November 10, 2012
This past August 1 the Episcopal Conference of Guatemala sent a written petition to our Guatemalan Benedictine community, requesting that the Philosophy Program of Guatemala’s National Major Seminary of the Assumption be allowed to have provisional housing on the property of our Mission Priory, beginning in January of 2013. This petition followed upon the decision of the Conference of Bishops in the spring of 2012 to move its Philosophy Program to Quetzaltenango. This decision was based on a number of simultaneous factors: 1)The current buildings in Guatemala City utilized by the Program have been condemned for future use because of structural problems, requiring that the buildings be evacuated by the end of the current school year in November; 2)The Guatemalan bishops want the program to be moved to Quetzaltenango in the future in order to give their seminarians a distinct pastoral and cultural experience of the western part of the country, one that is culturally quite different than that of Guatemala City; 3)The Diocese of Quetzaltenango owns a large piece of land that it has offered to the Bishops Conference as a future site to build facilities for the Philosophy Program, but at this time there are no buildings on that site and fundraising needs to take place before construction takes place. Thus, the Guatemalan Bishops and the Major Seminary are in urgent need to find housing for the Philosophy Program, beginning in 2013.
On August 14, the monks at our Priory of San José voted to accept the petition of the Conference of Bishops. On September 8, I presented this petition to the Marmion Abbey Chapter, where it was approved. A legal contract has since been drawn up between the Guatemalan Bishops Conference and our Guatemalan Mission. The length of the contract is for four years. Further details of this arrangement are being worked out. But the basic provisions stipulate that the Philosophy Program of the Major Seminary of Guatemala will rent our Mission Seminary’s two dormitory buildings and clinic. Because of the fact that our residential dormitory facilities will be used by the students of the Philosophy Program, our Mission Seminary, beginning this January, is obliged to terminate its residential program.
Although the residential program of our Mission Seminary will cease, we want to assure everyone in the Marmion family that the Seminary will continue as a day school. At the same time, student candidates for our Priory community of monks will be able to continue as residential students. A separate residential facility has been prepared which can accommodate up to ten candidates. These candidates will take part in the monastic daily prayer and have their meals in the Priory with the monks. The Priory itself will continue to function as it has.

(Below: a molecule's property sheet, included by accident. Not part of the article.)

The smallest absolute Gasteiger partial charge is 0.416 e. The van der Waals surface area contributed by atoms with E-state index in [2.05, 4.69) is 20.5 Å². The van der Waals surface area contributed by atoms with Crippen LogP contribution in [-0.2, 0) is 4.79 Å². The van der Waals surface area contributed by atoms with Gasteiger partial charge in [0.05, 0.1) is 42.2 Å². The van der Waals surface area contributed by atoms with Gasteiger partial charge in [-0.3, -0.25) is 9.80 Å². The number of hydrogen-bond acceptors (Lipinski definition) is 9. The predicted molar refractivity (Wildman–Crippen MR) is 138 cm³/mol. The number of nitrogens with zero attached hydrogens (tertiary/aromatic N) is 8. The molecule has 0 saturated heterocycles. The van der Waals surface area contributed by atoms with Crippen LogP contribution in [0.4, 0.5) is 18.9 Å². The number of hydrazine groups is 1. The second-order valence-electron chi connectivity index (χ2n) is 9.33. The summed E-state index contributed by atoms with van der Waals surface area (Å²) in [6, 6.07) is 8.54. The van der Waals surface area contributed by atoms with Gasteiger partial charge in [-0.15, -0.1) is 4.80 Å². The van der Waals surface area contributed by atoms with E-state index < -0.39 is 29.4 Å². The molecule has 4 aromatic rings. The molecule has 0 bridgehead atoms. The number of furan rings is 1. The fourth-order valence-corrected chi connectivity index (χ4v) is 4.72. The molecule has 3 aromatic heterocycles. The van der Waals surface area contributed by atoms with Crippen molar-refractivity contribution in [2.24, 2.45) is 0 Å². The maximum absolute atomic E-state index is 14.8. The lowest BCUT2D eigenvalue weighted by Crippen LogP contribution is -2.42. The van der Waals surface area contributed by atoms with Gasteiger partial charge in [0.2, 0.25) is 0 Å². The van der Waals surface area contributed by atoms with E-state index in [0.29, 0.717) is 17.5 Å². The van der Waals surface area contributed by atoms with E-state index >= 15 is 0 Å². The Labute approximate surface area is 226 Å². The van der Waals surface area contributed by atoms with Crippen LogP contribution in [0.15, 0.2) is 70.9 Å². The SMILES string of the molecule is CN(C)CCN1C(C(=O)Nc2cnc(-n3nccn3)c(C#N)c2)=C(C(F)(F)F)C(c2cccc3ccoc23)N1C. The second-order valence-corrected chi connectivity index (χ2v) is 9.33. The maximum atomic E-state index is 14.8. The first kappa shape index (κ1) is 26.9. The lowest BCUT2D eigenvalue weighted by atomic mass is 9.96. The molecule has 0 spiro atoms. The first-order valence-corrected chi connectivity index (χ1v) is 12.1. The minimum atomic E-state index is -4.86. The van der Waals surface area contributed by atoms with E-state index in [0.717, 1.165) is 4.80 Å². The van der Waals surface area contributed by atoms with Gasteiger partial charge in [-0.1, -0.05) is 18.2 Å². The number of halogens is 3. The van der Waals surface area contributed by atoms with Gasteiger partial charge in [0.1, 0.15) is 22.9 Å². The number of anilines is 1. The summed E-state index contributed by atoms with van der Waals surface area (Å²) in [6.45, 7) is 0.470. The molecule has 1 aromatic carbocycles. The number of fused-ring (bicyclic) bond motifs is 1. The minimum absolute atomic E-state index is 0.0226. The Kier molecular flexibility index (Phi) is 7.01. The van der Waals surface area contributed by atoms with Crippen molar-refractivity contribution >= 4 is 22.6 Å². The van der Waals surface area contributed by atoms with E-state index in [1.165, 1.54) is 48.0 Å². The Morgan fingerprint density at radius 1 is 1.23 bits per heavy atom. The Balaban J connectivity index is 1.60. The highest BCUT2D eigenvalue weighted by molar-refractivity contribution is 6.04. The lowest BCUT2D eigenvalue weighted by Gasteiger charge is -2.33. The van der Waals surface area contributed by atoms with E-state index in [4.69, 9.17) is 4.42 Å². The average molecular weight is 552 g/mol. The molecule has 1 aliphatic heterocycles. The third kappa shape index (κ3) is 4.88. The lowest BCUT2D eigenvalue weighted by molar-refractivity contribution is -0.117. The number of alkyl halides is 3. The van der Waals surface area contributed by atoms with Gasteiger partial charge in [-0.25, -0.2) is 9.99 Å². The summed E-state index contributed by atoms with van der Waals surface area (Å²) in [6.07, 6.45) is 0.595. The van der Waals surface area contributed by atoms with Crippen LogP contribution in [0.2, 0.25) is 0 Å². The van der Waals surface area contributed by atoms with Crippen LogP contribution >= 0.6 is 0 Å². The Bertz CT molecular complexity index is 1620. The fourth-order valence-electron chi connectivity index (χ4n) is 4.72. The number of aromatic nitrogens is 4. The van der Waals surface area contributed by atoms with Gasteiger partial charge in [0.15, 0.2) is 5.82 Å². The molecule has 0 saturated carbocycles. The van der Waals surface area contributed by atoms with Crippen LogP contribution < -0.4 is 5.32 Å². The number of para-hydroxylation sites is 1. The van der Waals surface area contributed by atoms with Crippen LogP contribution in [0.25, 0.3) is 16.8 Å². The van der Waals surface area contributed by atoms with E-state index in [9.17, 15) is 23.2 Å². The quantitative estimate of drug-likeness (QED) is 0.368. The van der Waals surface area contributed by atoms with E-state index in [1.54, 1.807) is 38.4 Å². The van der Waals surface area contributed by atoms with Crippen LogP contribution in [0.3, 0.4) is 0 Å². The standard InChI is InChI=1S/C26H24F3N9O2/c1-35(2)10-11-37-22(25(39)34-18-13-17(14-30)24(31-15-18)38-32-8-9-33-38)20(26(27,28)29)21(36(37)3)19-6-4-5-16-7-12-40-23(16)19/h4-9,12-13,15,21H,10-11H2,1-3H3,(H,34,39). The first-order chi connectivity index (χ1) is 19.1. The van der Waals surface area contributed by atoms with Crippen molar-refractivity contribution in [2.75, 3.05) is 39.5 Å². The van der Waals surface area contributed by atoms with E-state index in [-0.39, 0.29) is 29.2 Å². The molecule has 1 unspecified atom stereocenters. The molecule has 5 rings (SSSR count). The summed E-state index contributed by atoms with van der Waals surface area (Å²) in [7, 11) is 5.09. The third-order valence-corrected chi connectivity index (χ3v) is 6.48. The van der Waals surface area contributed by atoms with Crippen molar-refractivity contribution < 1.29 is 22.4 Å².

The Seminary of San José will continue, as it has since its founding in 1966: to further the mission of educating young men and preparing them for either the priesthood or committed lives as lay Catholic leaders in their community. From the outset, our Seminary has endeavored to attract young men from families with limited resources. Giving qualified students from poor families the opportunity to study in our Seminary has been and will continue to be an important dimension of our mission. We will continue our effort of seeking needed funding that will allow these young men to receive a sound Catholic education and formation.
Through our collaboration with the Major Seminary of Guatemala and the Guatemalan Bishops Conference, our Guatemala Mission will have a new and timely opportunity to support the enterprise of educating future priests for the Catholic Church in Guatemala. As a visible sign of our collaboration, monks of our Priory have been invited to teach some of the classes in the Philosophy program.
In 1996, Blessed Pope John Paul II wrote an Apostolic Exhortation to all communities of consecrated life. In this document, he discussed what he described as the New Evangelization and the need to seek creative solutions to difficulties confronting the Church. He spoke of the need for all sectors of the Church to work in communion and dialogue in these words: “Everything must be done in communion and dialogue with all sectors of the Church. The challenges of evangelization today are such that they cannot be effectively confronted without the cooperation, both in discernment and in action, of all the Church’s members. . . . In particular, effective communion among those graced with different charisms will ensure both mutual enrichment and more fruitful results in the mission at hand.” (Vita Consecrata, #74).
After much prayer and discussion and having carefully considered the matter, we are convinced that the new arrangement will yield the “more fruitful results” mentioned by Pope John Paul II. From our point of view, this arrangement is surely an opportunity for Marmion to offer, at a moment of great need, a great service to the Church of Guatemala, especially in the work of promoting and educating vocations to the priesthood. We ask for your heartfelt prayers that God will bless this new endeavor of the Marmion Abbey Guatemala Mission.
God’s blessings on you all,
Abbot John Brahill, O.S.B.